Monday, June 13, 2005

Perfume at the Movies Meets Joan and Bette

More in the Siren's continuing series about fragrant scenes from classic films.

The Women, 1939

I don't care what anyone says; Joan Crawford at her best was a treat, and this movie proves it. She plays a sales assistant at a perfume counter, back when they called them "girls." Perfume plays a huge role in this flick from the beginning. Hard as nails and ambitious as Lucifer, Joan has Norma Shearer's husband in her clutches; the poor sap went to buy Norma a bottle of perfume, and never knew what hit him. Two of Norma's so-called friends, Rosalind Russell and Phyllis Povah, visit the perfume counter to get a better look at the perfume-pushing Other Woman, Crystal (Crawford). Of course Crystal figures out what they're up to almost from the minute they arrive, and gives as good as she gets. One of the best catty lines in the movie comes as Ros Russell picks up a bottle from the counter and begins sniffing. Crystal says silkily, "Oh, I shouldn't think that suggested your personality at all. It's called 'Oomph.'" Check out the perfume Crystal is selling, "Summer Rain," and the amazing, umbrella-bedecked bottle it comes in. And some things never change; earlier in the movie it's revealed that Crystal is supposed to push Summer Rain no matter what the customer is looking for. Later on, as Crystal's fortunes rise, check out the bath oil bottles in her huge, vulgar bathroom. "Well, I guess it's back to the perfume counter for me," she says ruefully at the end. But I don't think anyone who's seen The Women thinks there's a counter in all of Manhattan that can hold back Crystal for long.

The Letter, 1940

A William Wyler masterpiece, which boasts an opening as jolting today as when the film was released (I refuse to spoil it), as well as one of Bette Davis' most subtle and brilliant performances. As Leslie Crosbie, the wife of a rubber planter in Malaysia, she is as impeccably, crisply correct as she is corrupt. And the tightly controlled Leslie doesn' wear perfume on her skin. She places her scarf over her perfume bottle and turns it over to apply the scent. You watch her walk about, trailing her scarf, and know she is trailing that scent as well. The gesture is just another small, splendid detail that bit by bit gives you a complete picture of her complex character. I'd love to know if it was in the script, or came from Davis and/or director Wyler. (Thanks to my dear friend Sissi for pointing out that well-bred 19th century ladies frequently confined their perfume to their handkerchiefs or scarves.)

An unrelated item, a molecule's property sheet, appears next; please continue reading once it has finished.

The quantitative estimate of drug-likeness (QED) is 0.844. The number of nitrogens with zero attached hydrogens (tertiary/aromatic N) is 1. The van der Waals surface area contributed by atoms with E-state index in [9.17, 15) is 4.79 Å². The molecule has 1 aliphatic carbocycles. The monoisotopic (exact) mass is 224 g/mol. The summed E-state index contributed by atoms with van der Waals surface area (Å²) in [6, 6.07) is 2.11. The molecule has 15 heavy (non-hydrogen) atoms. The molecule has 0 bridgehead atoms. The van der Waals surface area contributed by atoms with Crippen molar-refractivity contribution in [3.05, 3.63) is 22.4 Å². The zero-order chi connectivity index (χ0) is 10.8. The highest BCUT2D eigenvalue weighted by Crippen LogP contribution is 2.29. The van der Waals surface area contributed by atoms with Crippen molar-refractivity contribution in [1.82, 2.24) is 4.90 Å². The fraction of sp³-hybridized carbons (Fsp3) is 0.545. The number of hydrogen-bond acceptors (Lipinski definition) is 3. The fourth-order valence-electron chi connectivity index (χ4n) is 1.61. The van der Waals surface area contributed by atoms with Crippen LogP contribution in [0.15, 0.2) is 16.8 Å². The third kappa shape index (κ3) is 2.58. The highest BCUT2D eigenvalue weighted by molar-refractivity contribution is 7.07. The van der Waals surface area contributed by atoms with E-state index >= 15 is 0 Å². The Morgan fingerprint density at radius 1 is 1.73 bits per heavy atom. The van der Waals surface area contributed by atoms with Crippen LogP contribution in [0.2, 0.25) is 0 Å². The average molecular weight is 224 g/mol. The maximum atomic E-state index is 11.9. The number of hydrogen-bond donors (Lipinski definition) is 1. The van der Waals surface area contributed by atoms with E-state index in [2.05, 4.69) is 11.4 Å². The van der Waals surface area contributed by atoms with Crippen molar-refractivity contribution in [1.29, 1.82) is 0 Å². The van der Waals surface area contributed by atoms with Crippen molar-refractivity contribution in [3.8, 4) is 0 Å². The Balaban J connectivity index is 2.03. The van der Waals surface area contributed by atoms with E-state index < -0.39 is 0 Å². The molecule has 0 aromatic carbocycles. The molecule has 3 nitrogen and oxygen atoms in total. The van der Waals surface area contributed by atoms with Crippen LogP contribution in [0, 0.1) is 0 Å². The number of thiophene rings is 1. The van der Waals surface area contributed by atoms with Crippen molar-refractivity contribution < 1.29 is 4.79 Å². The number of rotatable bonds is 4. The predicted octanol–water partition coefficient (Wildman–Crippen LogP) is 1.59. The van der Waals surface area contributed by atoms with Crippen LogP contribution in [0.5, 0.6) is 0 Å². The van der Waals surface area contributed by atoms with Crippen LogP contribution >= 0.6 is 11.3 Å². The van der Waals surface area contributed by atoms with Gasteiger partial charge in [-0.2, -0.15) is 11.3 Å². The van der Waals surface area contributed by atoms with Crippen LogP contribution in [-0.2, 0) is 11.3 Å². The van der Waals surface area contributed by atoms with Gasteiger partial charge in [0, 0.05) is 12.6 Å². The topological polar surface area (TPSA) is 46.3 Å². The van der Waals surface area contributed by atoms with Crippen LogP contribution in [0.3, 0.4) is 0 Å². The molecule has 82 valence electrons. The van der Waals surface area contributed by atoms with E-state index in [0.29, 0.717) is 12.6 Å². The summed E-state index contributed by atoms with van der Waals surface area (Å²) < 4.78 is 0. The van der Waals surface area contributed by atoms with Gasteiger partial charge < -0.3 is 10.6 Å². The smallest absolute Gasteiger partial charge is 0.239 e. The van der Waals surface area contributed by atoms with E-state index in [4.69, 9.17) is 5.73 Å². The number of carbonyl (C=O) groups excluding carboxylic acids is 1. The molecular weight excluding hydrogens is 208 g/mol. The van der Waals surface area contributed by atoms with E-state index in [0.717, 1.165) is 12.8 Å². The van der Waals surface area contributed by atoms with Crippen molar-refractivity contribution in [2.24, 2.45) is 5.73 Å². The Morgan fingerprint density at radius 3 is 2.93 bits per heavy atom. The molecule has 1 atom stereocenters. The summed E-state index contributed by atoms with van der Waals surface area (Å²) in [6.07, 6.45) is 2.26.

Meet Me in St. Louis, 1944

If you are one of those people who ask, "Why do some gay men have a thing for Judy Garland?", your answer is right here in Vincente Minelli's peerless musical. They have a thing for her because they have taste. She was a superb singer and a gifted and versatile actress.

But I digress. In this movie, Judy's character has figured out an excuse to get Tom Drake, a.k.a The Boy Next Door, to stay behind after an evening party: She asks him to help her lower the gaslight. As they go from room to room, dimming the lights, Drake leans in close and says, "Wow, that's nice perfume." Judy flutters, "Do you like it? It's Essence of Violet. I only take it out on special occasions." Drake replies, with a nostalgic sigh, "Exactly the kind my grandmother wears." Judy's expression is priceless.

The Corn Is Green, 1945

Probably the Siren's favorite perfume scene. Bette Davis is a teacher in a poor Welsh coal-mining town, and John Dall plays her star pupil, Morgan Evans. Joan Lorring is Bessie, the trampy, no-good daughter of Davis' housekeeper. (In a funny scene, the housekeeper confesses she can't stand her daughter: "Never liked her. Even when she was born, I took one look at her and said, 'No.'") One day, when Morgan is feeling frustrated and rebellious, Bessie decides to seduce him. Her come-on line, in its entirety, spoken in broadest Cockney: "I've got some scent on my hands. Would you like to smell it?" She holds out both her hands, palms down. Morgan takes a deep whiff, and immediately (and wordlessly) goes upstairs with her. Next thing you know, Bessie is pregnant. I have no idea what she was wearing. It was probably cheap, like Bessie. But few can boast that their signature scent gets such instant results.


Anonymous said...

I have never seen The Women, but now I know that I must! That whole description had me laughing out loud.

Anonymous said...

Love this blog! I just discovered it, so am late to this discussion. I just wanted to add that there is yet another great perfume moment in The Women: toward the end after Shearer's divorce anniversary dinner party, Lucile Watson goes around spraying from a HUGE atomizer. When asked "what are you doing? she replies, "Fumigating!"

The Siren said...

ha! yes, that is harsh but funny. I bet that moment doesn't make it into the remake; not "affirming" enough. :D

Lilith said...

o! so funny! Thanks